The Arty Semite

Rambam in Brooklyn

By Jenna Weissman Joselit

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Crossposted From Under the Fig Tree

Just when you think you’ve heard of everything, comes word of a brand new vegetarian restaurant that proudly calls itself “Maimonide of Brooklyn.” Located in the hip Boerum Hill neighborhood, its menu, a paean to healthy eating, offers fig, date, hazelnut and almond sausages, soy nuggets and doughnuts that are steamed rather than fried.

Maimonide also comes equipped with a comic book all its own, “Maimonide of Brooklyn: The Awesome Genesis, Volume 1,” that tells the story of the restaurant’s origins and its relationship to Maimonides, that great philosopher, communal leader and healer of the 12th century.

Those who an appetite for history will learn that “aside from his extensive philosophical works…. Maimonides was famous for his knowledge of fruit, vegetables and seasoning and how to use them.” Drawing on that knowledge, the restaurant’s owners have “worked for many years in a humble attempt to embody his approach.”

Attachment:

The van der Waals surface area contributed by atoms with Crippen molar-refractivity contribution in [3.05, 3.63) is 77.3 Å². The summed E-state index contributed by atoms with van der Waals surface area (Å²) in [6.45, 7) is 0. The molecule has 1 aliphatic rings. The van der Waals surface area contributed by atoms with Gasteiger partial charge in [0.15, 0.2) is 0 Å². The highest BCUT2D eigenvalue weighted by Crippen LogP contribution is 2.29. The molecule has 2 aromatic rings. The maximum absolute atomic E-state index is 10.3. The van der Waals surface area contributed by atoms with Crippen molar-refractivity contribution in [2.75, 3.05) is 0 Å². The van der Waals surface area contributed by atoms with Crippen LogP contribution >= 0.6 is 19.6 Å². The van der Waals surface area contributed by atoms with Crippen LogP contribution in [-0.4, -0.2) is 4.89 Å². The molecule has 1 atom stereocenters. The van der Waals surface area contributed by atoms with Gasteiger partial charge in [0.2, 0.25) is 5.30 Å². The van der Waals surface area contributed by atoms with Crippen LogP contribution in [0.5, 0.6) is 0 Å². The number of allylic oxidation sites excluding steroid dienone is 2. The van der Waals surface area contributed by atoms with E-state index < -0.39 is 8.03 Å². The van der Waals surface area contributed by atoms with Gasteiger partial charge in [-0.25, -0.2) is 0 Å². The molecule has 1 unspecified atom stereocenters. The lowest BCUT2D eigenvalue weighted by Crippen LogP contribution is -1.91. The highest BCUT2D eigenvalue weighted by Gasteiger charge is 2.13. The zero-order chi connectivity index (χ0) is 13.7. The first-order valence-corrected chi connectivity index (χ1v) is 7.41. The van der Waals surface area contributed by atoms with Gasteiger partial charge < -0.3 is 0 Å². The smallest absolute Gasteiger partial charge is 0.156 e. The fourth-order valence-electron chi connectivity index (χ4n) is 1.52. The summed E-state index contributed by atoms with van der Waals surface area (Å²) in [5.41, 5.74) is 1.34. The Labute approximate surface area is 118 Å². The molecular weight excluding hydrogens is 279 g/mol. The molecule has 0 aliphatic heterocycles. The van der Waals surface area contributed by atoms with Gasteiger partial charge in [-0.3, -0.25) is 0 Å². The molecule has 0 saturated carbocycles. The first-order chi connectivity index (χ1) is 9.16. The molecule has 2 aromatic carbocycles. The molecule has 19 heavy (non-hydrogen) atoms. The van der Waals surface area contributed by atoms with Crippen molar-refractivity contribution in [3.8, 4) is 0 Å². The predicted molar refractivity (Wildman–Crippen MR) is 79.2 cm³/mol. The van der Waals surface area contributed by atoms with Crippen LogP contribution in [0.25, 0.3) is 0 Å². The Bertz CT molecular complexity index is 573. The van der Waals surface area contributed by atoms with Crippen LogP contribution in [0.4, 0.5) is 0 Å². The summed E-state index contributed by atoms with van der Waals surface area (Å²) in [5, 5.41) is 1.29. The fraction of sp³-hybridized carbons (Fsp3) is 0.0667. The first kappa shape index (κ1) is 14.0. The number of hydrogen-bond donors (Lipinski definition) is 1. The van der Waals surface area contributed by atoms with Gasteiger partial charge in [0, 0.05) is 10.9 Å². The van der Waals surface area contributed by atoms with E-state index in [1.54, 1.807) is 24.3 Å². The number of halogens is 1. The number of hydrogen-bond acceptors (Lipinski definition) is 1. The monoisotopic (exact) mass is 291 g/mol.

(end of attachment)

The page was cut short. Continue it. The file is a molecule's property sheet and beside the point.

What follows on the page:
Over the centuries since his demise, Maimonides has been invoked repeatedly: as a model of rectitude and caring, a paradigm of scholarship as well as a beacon of toleration, especially when it comes to interfaith relations.

Little wonder, then, that so many institutions, from Jewish day schools to hospitals, bear his name. And now, in this latest, decidedly post-modern, iteration of an homage, a restaurant grows — and hopefully takes root — in Brooklyn. Surely a first in the annals of Jewish history.

Having not had the opportunity to visit Maimonide of Brooklyn, I can’t comment on the food. But if its name and orientation are any indication of what awaits, those of us who value both gastronomy and Jewish thought are in for quite a treat.


Permalink | | Share | Email | Print | Filed under: Jenna Weissman Joselit, Maimonide of Brooklyn, From Under the Fig Tree, Food

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